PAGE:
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CMAJ. Aug 28, 2007; 177(5): 451–453.
PMCID: PMC1950173
Teaching Case Report

A Canadian immigrant with coinfection of Strongyloides stercoralis and human T-lymphotropic virus 1

The case: A 57-year-old man presented to hospital with malaise, abdominal pain and bilateral leg edema. He had immigrated to Canada from St. Vincent, Virgin Islands, 30 years earlier and had last visited the Caribbean 7 years before presentation. The patient's medical history included hypertension, type 2 diabetes and persistent strongyloidiasis.

Initial investigations revealed ascites, abdominal lymphadenopathy, acute renal failure (creatinine 320 μmol/L) and hypercalcemia (calcium 2.8 mmol/L), and he had no eosinophils. The results of a lymph node biopsy suggested a diagnosis of adult T-cell lymphoma. The results of immunophenotyping revealed the presence of CD2 and CD3 (T-cell markers) and CD25 (IL-2 receptor, activated T-cell marker) and the absence of CD5 (B-cell marker) and CD7 (immature T-cell marker). The presence of CD7 is common in cases of acute lymphocytic leukemia; however, this marker is not usually present in cases of adult T-cell lymphoma. The presence of CD25, hypercalcemia and persistent strongyloidiasis and the absence of CD7 were consistent with a diagnosis of T-cell lymphoma caused by human T-cell lymphotropic virus 1 (HTLV-1). The results of serologic investigations were positive for HTLV-1, and the results of a polymerase chain reaction test showed the presence of HTLV-1 proviral DNA.

Dialysis was ordered to treat the patient's renal failure and hypercalcemia. After a week of dialysis, his calcium and creatinine levels normalized at 2.1 mmol/L and 86 μmol/L respectively. The patient's lymphoma was treated with cyclophosphamide, hydroxydaunorubicin, vincristine and prednisone (CHOP therapy). In addition, the patient was given a single dose of ivermectin (15 mg) for treatment of strongyloidiasis, which had been diagnosed by the presence of numerous rhabditiform larvae in a duodenal aspirate (Figure 1) 4 weeks before presentation at hospital. The patient's renal function and ascites improved after chemotherapy; however, 8 days after receiving the chemotherapy, fever, diaphoresis and hypotension developed. Blood cultures were positive for Escherichia coli and Citrobacter freundii, and a culture from the patient's central venous catheter was positive for E. coli, C. freundii, Staphylococcus epidermidis, Pseudomonas aeruginosa and α-hemolytic streptococci. Ciprofloxacin, piperacillin–tazobactam and vancomycin therapy were initiated; however, the patient's condition further deteriorated and upper and lower gastrointestinal hemorrhage and cytomegalovirus colitis developed. The patient received blood products, ganciclovir therapy, endoscopic cautery of varices and injection of anhydrous alcohol as a sclerosing agent. Supportive treatments were continued, and the patient was given a second course of ivermectin (15 mg/d for 2 days). Six cycles of chemotherapy were completed; however, a follow-up CT scan of the abdomen showed progressive lymphoma. The patient was given a trial of zidovudine and α-interferon for HTLV-1–associated lymphoma; however, his condition continued to deteriorate, and he died about 6 months after his initial presentation.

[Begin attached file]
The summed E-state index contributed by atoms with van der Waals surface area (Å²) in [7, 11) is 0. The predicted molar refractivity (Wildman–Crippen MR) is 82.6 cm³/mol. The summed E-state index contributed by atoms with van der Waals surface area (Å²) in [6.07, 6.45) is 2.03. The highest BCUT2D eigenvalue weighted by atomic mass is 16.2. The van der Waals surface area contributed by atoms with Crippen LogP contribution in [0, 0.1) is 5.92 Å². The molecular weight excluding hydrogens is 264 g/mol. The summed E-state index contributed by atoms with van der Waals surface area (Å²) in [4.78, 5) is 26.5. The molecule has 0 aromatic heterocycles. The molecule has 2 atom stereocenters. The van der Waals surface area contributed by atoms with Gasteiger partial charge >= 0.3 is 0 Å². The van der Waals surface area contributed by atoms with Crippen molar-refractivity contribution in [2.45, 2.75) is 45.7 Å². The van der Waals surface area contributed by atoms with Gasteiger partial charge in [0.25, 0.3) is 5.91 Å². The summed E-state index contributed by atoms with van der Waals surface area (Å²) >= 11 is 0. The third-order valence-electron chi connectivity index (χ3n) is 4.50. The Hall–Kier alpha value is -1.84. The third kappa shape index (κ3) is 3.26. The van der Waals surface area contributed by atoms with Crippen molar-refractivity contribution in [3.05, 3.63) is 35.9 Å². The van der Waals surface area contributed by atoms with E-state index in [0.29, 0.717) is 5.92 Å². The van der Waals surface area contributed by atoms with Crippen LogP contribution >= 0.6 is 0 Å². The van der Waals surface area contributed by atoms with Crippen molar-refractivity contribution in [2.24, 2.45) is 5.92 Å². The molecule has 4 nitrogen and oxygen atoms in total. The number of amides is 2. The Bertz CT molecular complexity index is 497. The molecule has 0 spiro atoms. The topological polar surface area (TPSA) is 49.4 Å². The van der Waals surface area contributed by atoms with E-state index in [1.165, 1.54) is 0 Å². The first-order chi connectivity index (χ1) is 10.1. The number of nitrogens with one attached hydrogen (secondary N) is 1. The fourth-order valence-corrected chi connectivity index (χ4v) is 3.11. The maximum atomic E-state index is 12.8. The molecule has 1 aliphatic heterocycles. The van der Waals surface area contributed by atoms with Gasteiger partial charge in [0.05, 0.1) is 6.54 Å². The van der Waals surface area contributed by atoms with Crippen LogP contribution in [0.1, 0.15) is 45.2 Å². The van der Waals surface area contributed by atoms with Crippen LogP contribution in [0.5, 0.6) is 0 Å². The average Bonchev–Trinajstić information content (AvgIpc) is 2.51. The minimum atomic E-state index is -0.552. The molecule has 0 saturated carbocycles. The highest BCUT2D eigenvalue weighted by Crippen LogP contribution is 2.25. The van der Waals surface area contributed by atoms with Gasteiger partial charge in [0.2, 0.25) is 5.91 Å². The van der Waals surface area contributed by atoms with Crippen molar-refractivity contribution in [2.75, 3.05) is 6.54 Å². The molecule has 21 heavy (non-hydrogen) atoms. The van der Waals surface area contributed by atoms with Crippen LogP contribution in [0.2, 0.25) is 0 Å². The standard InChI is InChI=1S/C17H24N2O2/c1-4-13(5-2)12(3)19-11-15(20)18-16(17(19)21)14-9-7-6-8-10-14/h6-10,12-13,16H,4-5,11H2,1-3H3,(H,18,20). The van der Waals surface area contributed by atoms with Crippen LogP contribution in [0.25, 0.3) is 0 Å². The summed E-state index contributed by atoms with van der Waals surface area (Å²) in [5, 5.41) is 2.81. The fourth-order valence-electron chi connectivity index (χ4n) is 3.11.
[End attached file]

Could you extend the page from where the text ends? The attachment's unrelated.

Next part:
figure 14FF1
Figure 1: Strongyloides stercoralis rhabditiform larvae in the patient's duodenal aspirate.

This case illustrates the potentially deadly interaction between a retrovirus (HTLV-1) that is found in many parts of the world, including Canada, and a parasite (Strongyloides stercoralis) that is ubiquitous in tropical and subtropical regions.

S. stercoralis is a parasitic nematode endemic to tropical and subtropical regions.1 Its life cycle is shown in Figure 2.2 S. stercoralis eggs hatch in the small intestinal mucosa and become rhabdoid larvae that are excreted. The larvae either become free-living worms that produce eggs or become filariform larvae. Filariform larvae from contaminated soil penetrate human skin and are transported to the lungs where they are carried to the pharynx and are swallowed. Once in the intestine, the female adult worms lay their eggs.1 Autoinfection occurs when rhabditiform larvae in the intestine differentiate into filariform larvae, and it may persist for years and even decades after the initial infection.1,3 Autoinfection can lead to hyperinfection syndrome in people who are immunocompromised.1 In hyperinfection, parasites migrate through the gastrointestinal tract and travel throughout the body tissues, potentially causing gram-negative or polymicrobial bacteremia.1,3

figure 14FF2
Figure 2: Life cycle of Strongyloides stercoralis.2. Photo by: US Centers for Disease Control and Prevention, Alexander J. da Silva, PhD, Melanie Moser.

Symptoms of S. stercoralis infection vary from none to life-threatening sepsis (Box 1).3 Although autoinfection is universal in human hosts, severe hyperinfection syndrome is usually limited to patients with aberrant immune function (Box 2).1,3 Recently, coinfection of S. stercoralis and HTLV-1 has been identified as a major factor related to severe and persistent strongyloidiasis.3